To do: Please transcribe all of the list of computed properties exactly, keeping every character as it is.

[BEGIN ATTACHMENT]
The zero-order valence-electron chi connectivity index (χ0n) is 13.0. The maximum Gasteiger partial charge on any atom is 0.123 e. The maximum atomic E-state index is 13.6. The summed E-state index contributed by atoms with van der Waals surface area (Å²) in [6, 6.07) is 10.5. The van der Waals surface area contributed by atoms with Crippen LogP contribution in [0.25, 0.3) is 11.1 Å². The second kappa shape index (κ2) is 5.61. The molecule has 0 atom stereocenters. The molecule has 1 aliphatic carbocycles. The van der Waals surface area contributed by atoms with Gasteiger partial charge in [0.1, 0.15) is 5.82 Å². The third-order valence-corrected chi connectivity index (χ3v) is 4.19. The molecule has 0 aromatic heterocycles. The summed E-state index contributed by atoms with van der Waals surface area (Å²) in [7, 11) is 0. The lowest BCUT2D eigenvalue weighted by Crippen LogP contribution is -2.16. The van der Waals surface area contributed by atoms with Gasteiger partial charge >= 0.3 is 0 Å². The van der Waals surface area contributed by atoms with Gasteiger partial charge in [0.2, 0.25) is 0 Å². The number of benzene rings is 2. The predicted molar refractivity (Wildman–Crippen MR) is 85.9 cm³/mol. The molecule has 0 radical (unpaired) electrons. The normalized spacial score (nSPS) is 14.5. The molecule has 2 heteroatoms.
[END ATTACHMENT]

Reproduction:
The zero-order valence-electron chi connectivity index (χ0n) is 13.0. The maximum Gasteiger partial charge on any atom is 0.123 e. The maximum atomic E-state index is 13.6. The summed E-state index contributed by atoms with van der Waals surface area (Å²) in [6, 6.07) is 10.5. The van der Waals surface area contributed by atoms with Crippen LogP contribution in [0.25, 0.3) is 11.1 Å². The second kappa shape index (κ2) is 5.61. The molecule has 0 atom stereocenters. The molecule has 1 aliphatic carbocycles. The van der Waals surface area contributed by atoms with Gasteiger partial charge in [0.1, 0.15) is 5.82 Å². The third-order valence-corrected chi connectivity index (χ3v) is 4.19. The molecule has 0 aromatic heterocycles. The summed E-state index contributed by atoms with van der Waals surface area (Å²) in [7, 11) is 0. The lowest BCUT2D eigenvalue weighted by Crippen LogP contribution is -2.16. The van der Waals surface area contributed by atoms with Gasteiger partial charge >= 0.3 is 0 Å². The van der Waals surface area contributed by atoms with Gasteiger partial charge in [0.2, 0.25) is 0 Å². The number of benzene rings is 2. The predicted molar refractivity (Wildman–Crippen MR) is 85.9 cm³/mol. The molecule has 0 radical (unpaired) electrons. The normalized spacial score (nSPS) is 14.5. The molecule has 2 heteroatoms.